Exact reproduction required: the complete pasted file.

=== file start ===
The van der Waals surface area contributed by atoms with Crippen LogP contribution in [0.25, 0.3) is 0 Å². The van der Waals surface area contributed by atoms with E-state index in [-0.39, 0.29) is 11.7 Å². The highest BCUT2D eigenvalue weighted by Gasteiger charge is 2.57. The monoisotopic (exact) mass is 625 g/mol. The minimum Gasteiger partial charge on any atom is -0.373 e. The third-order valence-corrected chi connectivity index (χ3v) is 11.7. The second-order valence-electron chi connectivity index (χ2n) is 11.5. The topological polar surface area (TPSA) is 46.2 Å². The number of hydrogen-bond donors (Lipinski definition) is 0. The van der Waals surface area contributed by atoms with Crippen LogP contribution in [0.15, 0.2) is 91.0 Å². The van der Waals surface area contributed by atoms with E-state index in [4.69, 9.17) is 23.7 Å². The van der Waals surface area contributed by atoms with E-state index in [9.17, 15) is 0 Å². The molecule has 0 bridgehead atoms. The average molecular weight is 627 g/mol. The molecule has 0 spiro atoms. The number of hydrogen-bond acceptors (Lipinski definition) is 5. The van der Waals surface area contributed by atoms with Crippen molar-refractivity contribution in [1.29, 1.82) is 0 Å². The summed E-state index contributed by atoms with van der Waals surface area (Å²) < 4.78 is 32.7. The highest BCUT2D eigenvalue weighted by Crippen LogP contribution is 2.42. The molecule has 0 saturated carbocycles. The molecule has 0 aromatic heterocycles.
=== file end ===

The van der Waals surface area contributed by atoms with Crippen LogP contribution in [0.25, 0.3) is 0 Å². The van der Waals surface area contributed by atoms with E-state index in [-0.39, 0.29) is 11.7 Å². The highest BCUT2D eigenvalue weighted by Gasteiger charge is 2.57. The monoisotopic (exact) mass is 625 g/mol. The minimum Gasteiger partial charge on any atom is -0.373 e. The third-order valence-corrected chi connectivity index (χ3v) is 11.7. The second-order valence-electron chi connectivity index (χ2n) is 11.5. The topological polar surface area (TPSA) is 46.2 Å². The number of hydrogen-bond donors (Lipinski definition) is 0. The van der Waals surface area contributed by atoms with Crippen LogP contribution in [0.15, 0.2) is 91.0 Å². The van der Waals surface area contributed by atoms with E-state index in [4.69, 9.17) is 23.7 Å². The van der Waals surface area contributed by atoms with E-state index in [9.17, 15) is 0 Å². The molecule has 0 bridgehead atoms. The average molecular weight is 627 g/mol. The molecule has 0 spiro atoms. The number of hydrogen-bond acceptors (Lipinski definition) is 5. The van der Waals surface area contributed by atoms with Crippen molar-refractivity contribution in [1.29, 1.82) is 0 Å². The summed E-state index contributed by atoms with van der Waals surface area (Å²) < 4.78 is 32.7. The highest BCUT2D eigenvalue weighted by Crippen LogP contribution is 2.42. The molecule has 0 saturated carbocycles. The molecule has 0 aromatic heterocycles.